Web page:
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Residents of one of the most conservative states in the nation could soon have access to legal recreational marijuana if voters approve the measure in a special election on March 7.
State Question 820 would legalize the purchase and possession of cannabis across the state for adults 21 and over. It would allow users to possess up to eight ounces of marijuana, six mature marijuana plants, and six seedling plants, according to the measure.
The recreational bill was expected to be on the November 2022 ballot after supporters successfully gathered more than the required number of signatures. Yet the state delayed counting and approving the signatures, causing the Oklahoma Supreme Court to move the date to a special election on March 7.
Supporters of the measure say it would boost the state’s economy, address racial disparities in marijuana-related convictions, and protect individual freedoms, according to the Oklahoma Policy Institute. Opponents of the measure say it would contribute to Oklahoma’s already-notorious black market.
Unlike Oklahoma’s years-long medical marijuana industry, which only requires a doctor’s approval with no specific health conditions required, SQ 820 would no longer require a doctor’s approval. It would also expunge prior marijuana-related convictions and remove barriers to housing, employment and education.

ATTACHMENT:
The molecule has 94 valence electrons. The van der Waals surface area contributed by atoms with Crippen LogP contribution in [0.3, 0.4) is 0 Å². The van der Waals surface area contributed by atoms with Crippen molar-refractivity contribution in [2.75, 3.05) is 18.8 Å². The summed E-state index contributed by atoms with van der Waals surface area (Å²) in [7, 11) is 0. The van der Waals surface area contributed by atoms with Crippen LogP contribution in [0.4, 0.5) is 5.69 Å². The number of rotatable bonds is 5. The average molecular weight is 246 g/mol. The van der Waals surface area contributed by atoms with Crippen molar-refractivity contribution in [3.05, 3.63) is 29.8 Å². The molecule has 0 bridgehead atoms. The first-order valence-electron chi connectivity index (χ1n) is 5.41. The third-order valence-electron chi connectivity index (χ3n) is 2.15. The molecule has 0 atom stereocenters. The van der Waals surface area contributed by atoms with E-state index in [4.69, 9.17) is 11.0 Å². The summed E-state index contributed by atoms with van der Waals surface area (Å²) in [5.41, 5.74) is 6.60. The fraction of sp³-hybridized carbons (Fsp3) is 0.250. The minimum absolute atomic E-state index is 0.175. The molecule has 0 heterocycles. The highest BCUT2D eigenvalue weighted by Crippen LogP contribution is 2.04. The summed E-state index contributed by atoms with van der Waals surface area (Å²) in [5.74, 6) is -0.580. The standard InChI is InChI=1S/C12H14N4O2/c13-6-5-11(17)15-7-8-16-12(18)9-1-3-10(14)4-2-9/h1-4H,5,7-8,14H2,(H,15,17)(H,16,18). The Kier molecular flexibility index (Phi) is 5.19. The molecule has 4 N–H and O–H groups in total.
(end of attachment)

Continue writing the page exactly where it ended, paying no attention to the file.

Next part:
Oklahomans to vote on recreational marijuana
Black Oklahomans are nearly three times more likely than White Oklahomans to be arrested for marijuana possession, and the state spent over $30 million enforcing marijuana laws in 2010 alone, according to a 2013 report from the ACLU.
Supporters of recreational marijuana also point to the expected increase in state revenue that would come with passage of SQ 820.
Despite being one of the most conservative states in the nation, Oklahoma already has one of the most progressive medical cannabis industries, with no qualifying conditions necessary to obtain a medical card from a doctor.
Oklahoma’s medical marijuana industry, in which nearly 10% of Oklahomans participate, has generated over hundreds of millions in tax revenue since July 2019, according to the Oklahoma Medical Marijuana Authority (OMMA).
The state generated nearly $6 million from medical cannabis sales in January.
Yet opponents of the measure point to a rising black market in the state that has contributed to violent crime, especially in rural counties.
The Oklahoma Bureau of Narcotics claims Oklahoma has become the leading source of illegal marijuana trafficking nationwide, KOCO reported in December.
Opponents say legalizing recreational cannabis would expand black market
On Thursday, the state’s newly elected Attorney General Gentner Drummond announced he would be taking over the prosecution of a Canadian County attorney charged with illegal marijuana business practices.
A multi-county grand jury indicted Matt Stacey on 13 felony counts in October after he allegedly provided cover for Chinese organized crime operations.
“Illegal marijuana grows are causing an alarming influx of organized crime throughout Oklahoma, mostly run by Chinese nationals,” Drummond said in a press release. “Any Oklahoman who partners with these criminals and enables their illicit dealings will be held accountable.”
It’s not clear just how much support recreational marijuana has in the state, but if the vote for medical cannabis is any indicator, Oklahoma may soon join other states in passing the measure. In 2018, over 57% of voters, or 507,582 Okahomans, approved medical cannabis, according to the state’s election board.
If voters approve SQ 820 in March, Oklahoma will join 21 other states, Washington D.C., and the territory of Guam in approving recreational cannabis.